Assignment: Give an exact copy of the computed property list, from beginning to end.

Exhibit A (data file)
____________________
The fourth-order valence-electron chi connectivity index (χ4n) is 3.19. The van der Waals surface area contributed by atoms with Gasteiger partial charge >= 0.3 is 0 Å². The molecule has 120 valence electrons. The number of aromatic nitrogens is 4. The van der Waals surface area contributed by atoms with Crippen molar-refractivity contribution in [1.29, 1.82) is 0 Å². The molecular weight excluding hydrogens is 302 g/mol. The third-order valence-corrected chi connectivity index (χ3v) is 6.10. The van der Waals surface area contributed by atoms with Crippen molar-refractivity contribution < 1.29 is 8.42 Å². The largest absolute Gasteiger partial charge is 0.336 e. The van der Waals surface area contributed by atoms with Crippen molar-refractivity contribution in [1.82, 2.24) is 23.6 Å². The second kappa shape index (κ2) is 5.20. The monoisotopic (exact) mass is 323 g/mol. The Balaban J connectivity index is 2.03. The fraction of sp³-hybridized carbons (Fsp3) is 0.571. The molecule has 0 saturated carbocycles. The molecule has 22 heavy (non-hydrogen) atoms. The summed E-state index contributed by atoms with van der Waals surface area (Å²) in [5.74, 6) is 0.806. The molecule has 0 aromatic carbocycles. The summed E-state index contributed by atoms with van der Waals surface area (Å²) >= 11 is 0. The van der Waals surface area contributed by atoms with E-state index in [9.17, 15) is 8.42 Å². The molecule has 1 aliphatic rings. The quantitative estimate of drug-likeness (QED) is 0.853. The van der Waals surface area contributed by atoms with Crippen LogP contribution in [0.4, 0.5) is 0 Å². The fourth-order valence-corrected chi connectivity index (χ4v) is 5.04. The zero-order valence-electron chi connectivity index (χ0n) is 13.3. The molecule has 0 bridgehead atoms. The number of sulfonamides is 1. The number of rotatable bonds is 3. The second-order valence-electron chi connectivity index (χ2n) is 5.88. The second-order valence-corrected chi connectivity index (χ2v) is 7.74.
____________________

The fourth-order valence-electron chi connectivity index (χ4n) is 3.19. The van der Waals surface area contributed by atoms with Gasteiger partial charge >= 0.3 is 0 Å². The molecule has 120 valence electrons. The number of aromatic nitrogens is 4. The van der Waals surface area contributed by atoms with Crippen molar-refractivity contribution in [1.29, 1.82) is 0 Å². The molecular weight excluding hydrogens is 302 g/mol. The third-order valence-corrected chi connectivity index (χ3v) is 6.10. The van der Waals surface area contributed by atoms with Crippen molar-refractivity contribution < 1.29 is 8.42 Å². The largest absolute Gasteiger partial charge is 0.336 e. The van der Waals surface area contributed by atoms with Crippen molar-refractivity contribution in [1.82, 2.24) is 23.6 Å². The second kappa shape index (κ2) is 5.20. The monoisotopic (exact) mass is 323 g/mol. The Balaban J connectivity index is 2.03. The fraction of sp³-hybridized carbons (Fsp3) is 0.571. The molecule has 0 saturated carbocycles. The molecule has 22 heavy (non-hydrogen) atoms. The summed E-state index contributed by atoms with van der Waals surface area (Å²) in [5.74, 6) is 0.806. The molecule has 0 aromatic carbocycles. The summed E-state index contributed by atoms with van der Waals surface area (Å²) >= 11 is 0. The van der Waals surface area contributed by atoms with E-state index in [9.17, 15) is 8.42 Å². The molecule has 1 aliphatic rings. The quantitative estimate of drug-likeness (QED) is 0.853. The van der Waals surface area contributed by atoms with Crippen LogP contribution in [0.4, 0.5) is 0 Å². The fourth-order valence-corrected chi connectivity index (χ4v) is 5.04. The zero-order valence-electron chi connectivity index (χ0n) is 13.3. The molecule has 0 bridgehead atoms. The number of sulfonamides is 1. The number of rotatable bonds is 3. The second-order valence-electron chi connectivity index (χ2n) is 5.88. The second-order valence-corrected chi connectivity index (χ2v) is 7.74.